Losing Trust In Banks
During the Great Depression, the relationship between the government and public changed forever. The individualism and Social Darwinism of the 20’s gave way to a new dependence on government programs and an expectation that the government should regulate the economy and help those in need. The relationship between the public and banks also changed. The booming economy of the 20s’ led people to buy on credit. Americans trusted in the banks and in the seemingly stable economy.
However, after the great stock market crash, Americans rushed to take their money out of the banks they no longer trusted. Bank failures were partially caused by so many people losing faith in their banks at once and withdrawing all the currency the banks needed to survive, leading them to close and lose many people’s money.
This is an interdisciplinary lesson, using both history and ELA standards. In this lesson, students will read primary sources about banking from right before the Great Depression, during the height of the Great Depression, and towards the end of the Great Depression. Students will analyze the rhetoric of the documents and how it is used to achieve purpose.
- Better understand the bank failures during the Great Depression by reading primary and secondary sources.
- Evaluate how information is presented to the public by examining primary sources.
- Analyze the language used in a text by closely reading a primary source.
Suggested Instructional Procedures
- Either the night before for homework or in class, have students read the background article about the bank panic in Philadelphia.
- Split students up into three groups and give each group one of the primary sources (Bankers Trust Pamphlet, FDR fireside chat, Greenfield radio address).
- Have students read the document together in their group, taking note of the language used. Students will fill out a worksheet about the documents with their group.
- Each group will present their worksheet to the class.
- As a class, students should talk about the similarities and differences in the documents and how the public’s relationship with banks changed during the great depression.
- For homework, have students write a speech or an article adressing the public about why they should trust banks again after the Great Depression. Students should underline the specific language they use to achieve their purpose.
• Bankruptcy: A case filed under chapter 11 of the United States Bankruptcy code. The situation is caused when a person or corporation’s financial obligations exceed their ability to pay.
• Deposit: A transaction involving a transfer of funds to another party for safekeeping, e.g., a customer places funds in a checking or savings account; the customer is a “depositor.” The bank uses these deposits to make loans to other people and receives interest from those taking out the loan. In this way, the bank can give back the depositors their money and make a profit on the interest.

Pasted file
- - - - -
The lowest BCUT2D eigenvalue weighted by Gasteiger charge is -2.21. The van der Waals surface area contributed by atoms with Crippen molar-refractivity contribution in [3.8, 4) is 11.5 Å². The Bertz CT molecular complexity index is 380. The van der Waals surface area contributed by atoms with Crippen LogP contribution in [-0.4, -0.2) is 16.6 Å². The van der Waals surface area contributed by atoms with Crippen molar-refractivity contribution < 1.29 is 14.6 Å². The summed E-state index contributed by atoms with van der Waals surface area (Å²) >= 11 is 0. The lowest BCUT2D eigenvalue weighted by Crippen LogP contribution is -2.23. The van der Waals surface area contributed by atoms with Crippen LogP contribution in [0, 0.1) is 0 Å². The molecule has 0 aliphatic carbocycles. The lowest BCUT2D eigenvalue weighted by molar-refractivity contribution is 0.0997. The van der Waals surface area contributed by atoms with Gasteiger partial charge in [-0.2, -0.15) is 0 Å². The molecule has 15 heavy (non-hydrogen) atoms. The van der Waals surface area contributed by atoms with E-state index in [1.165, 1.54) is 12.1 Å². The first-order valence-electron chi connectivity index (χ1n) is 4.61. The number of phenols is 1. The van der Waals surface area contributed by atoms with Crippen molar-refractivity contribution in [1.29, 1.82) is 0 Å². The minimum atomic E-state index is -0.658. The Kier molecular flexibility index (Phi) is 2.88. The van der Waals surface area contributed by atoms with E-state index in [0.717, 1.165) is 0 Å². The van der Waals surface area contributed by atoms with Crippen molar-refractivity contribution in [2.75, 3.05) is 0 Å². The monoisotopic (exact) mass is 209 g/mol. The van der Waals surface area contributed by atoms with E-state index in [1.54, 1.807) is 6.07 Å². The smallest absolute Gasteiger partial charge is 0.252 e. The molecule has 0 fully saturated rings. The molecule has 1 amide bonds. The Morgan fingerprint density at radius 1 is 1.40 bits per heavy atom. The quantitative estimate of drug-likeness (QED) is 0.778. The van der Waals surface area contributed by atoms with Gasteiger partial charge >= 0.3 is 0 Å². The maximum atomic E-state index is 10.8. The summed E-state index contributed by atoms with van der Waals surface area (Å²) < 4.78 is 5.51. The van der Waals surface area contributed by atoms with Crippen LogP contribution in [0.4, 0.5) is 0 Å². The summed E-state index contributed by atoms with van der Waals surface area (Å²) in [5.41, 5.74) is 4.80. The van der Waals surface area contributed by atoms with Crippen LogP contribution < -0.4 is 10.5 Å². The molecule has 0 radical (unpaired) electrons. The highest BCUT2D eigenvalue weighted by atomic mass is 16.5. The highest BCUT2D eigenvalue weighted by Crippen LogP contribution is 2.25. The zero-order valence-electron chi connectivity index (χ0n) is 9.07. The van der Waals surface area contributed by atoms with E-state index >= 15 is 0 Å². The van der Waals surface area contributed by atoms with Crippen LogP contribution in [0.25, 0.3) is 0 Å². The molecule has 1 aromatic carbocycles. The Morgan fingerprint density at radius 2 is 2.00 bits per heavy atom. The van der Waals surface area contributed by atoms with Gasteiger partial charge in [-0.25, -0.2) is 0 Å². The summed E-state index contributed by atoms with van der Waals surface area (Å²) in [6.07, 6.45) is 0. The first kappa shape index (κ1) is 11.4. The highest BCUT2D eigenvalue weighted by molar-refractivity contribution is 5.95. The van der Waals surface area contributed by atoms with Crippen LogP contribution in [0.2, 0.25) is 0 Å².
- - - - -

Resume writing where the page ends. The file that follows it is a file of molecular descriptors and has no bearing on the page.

• Directors: People elected by shareholders to manage a company.
• FDIC: Federal Deposit Insurance Corporation - Federal guarantee or insuring of bank deposits up to $2,500 in 1934 (ceiling is $250,000 per bank in 2011).
• Liquidation: The selling of assets and the paying of liabilities in anticipation of going out of business.
• Reorganization: Formal bankruptcy may result in reorganization and continued operation of the firm or it may require liquidation and distribution of the proceeds.
• Run: A run on a bank is when many people withdraw money at one time, usually because they think the bank is not going to have enough money to repay them their deposits at a later time.
• Solvency: The ability to meet all obligations and debts.
• Stockholders: People who own a company by paying for a piece of the company (stock). They are able to elect the directors and they receive profits (dividends) when a company makes money
• Trust: An arrangement in which someone's property or money is legally held or managed by someone else or by an organization (such as a bank) for usually a set period of time
Plans in this Unit
This unit was created by Eden Heller, Education Intern, Historical Society of Pennsylvania, and Beth Twiss Houting, senior director of programs and services at HSP, using research of Michael Regan, program director of the Network for Teaching Entrepreneurship at Temple University. It was modified and updated for SAS by Kimberly L. Parsons, Education Intern, Historical Society of Pennsylvania.